“The two of us spent summers during college working as technicians for the little summer theater that Sally Ann’s parents put on in the family’s backyard,” adds Bill Rothwell ’62. “We had a lot of fun.”
After graduating, Parsons headed to the San Francisco Actor’s Workshop—a cutting-edge regional theater founded by San Francisco State University professors Jules Irving and Herbert Blau—and then back to Los Angeles, where she worked in television as an actor technician. Along the way, she realized that she frequently found herself working on costumes. “People remarked that I really had a gift,” Parsons recalls, “so in 1966, I headed to New York City.”
Once there, Parsons freelanced for a short time, but soon made her way to the legendary costuming shop of Ray Diffen Stage Clothes. There she continued to hone her craft, even running Diffen’s business for a time until she and husband James (whom she married on Dec. 24, 1979, at her parents’ home in Chatsworth) launched their eponymous shop as squatters in the cavernous rooms of Haaren High School, an abandoned school building on 10th Avenue at 59th Street in New York City.
The couple subsequently grew the business into one of the premier costume shops in New York City, working with many of the biggest designers in stage, film, dance, and opera—a list that includes Eiko Ishioka, Jane Greenwood, William Ivey Long, Willa Kim, Frank Krenz, Carrie Robbins, and Patricia Zipprodt. The costume worn by Michael Jackson for the Disney theme parks film Captain EO? Parsons and Meares flew to California themselves to take the initial measurements and fittings. And for more than 25 years, the company has worked on costumes for Ringling Bros. and Barnum & Bailey’s circus shows.
But it was the success of Cats that changed their fortunes “now and forever,” so to speak. “They were always respected and started their own costume business with long impressive resumes to their credit,” David Shaffer, longtime director of theatrical sales and fittings for Capezio, wrote in his 2009 memoir Footprints on Broadway: My Journey to the Feet of the Stars. “But Cats would give them stability. They were always, following this assignment, major contenders in the Broadway arena.”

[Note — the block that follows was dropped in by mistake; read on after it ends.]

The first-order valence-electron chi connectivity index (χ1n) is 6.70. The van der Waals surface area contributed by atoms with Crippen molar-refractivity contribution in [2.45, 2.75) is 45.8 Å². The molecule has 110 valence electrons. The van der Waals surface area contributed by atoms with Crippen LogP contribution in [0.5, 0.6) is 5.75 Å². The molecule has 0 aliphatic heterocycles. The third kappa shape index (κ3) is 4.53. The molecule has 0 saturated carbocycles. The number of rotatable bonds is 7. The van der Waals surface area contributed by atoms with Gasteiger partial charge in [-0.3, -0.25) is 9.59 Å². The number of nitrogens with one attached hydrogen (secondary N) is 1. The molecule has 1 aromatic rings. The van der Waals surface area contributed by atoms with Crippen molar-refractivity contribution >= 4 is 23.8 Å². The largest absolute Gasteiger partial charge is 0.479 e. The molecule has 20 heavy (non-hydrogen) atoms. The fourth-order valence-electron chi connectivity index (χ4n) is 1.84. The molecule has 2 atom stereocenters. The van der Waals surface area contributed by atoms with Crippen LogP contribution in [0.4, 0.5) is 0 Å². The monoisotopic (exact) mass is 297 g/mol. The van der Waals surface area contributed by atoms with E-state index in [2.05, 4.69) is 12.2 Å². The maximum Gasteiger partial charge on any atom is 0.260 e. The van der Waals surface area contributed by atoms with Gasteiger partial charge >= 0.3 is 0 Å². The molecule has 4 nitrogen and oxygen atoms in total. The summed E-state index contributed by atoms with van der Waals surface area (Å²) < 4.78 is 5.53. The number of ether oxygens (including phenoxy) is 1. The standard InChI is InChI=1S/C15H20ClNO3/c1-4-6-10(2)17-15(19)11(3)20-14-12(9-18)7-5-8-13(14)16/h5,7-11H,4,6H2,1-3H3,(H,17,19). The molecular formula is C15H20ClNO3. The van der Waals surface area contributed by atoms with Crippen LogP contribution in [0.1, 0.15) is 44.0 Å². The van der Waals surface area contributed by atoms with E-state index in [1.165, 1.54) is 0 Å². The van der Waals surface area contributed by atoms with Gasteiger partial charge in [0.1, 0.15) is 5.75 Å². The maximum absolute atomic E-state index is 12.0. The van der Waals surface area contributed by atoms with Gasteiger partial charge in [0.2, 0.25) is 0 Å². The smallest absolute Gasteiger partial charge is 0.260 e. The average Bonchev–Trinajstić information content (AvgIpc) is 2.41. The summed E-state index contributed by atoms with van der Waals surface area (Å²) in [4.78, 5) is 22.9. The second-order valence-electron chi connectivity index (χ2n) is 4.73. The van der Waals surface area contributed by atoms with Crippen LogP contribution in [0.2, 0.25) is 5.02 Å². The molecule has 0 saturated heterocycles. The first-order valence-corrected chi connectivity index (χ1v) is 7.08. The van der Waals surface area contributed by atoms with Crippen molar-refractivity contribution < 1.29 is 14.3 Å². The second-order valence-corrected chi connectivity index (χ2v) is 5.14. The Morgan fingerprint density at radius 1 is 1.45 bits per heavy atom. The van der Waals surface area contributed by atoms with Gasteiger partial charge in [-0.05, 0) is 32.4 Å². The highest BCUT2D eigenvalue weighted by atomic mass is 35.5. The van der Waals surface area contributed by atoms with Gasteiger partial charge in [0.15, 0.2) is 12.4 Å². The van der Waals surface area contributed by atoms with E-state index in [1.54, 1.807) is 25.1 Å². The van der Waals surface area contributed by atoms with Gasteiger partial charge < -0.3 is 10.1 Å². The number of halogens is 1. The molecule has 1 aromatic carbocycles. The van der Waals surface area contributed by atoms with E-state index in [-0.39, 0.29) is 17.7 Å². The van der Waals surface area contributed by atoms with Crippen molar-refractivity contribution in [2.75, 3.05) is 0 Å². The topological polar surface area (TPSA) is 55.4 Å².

“Sally Ann and her workshop transform two-dimensional sketches into glorious reality … they’ve conjured a phantom, a restless mermaid, two young ladies of Oz, and a king of the Pridelands, all with painstaking attention to detail and a passion for the designer’s vision,” says Thomas Schumacher, president and producer of Disney Theatrical Productions. “Their work is a gift to the designers who first dream them, the actors who wear them, and the audiences who are dazzled by them.”
Since Meares’ death in 2008, Parsons has carried on their legacy at their Long Island City shop, working alongside more than 60 shoppers, drapers, dressmakers, and artists. “Dance is kind of my favorite—it’s where I started—and I still love the Broadway musicals,” she says. “I spend a lot of time with my team, and going into a project, I usually have an idea about how a costume should be made.”
But Parsons concedes that oftentimes what comes back from the drapers is something more or completely different than what she had envisioned. And that’s perfectly all right with her. “Theater is a very collaborative art, which is what makes it so fascinating. It’s fun to watch an idea transformed into something real.”
Ferguson wrote “Taking Up Presidency” (Fall 2015).
Additional photos by Joan Marcus (The Lion King), Denise Truscello (Bette Midler), and Deen Van Meer (Aladdin), courtesy Parsons-Meares Ltd.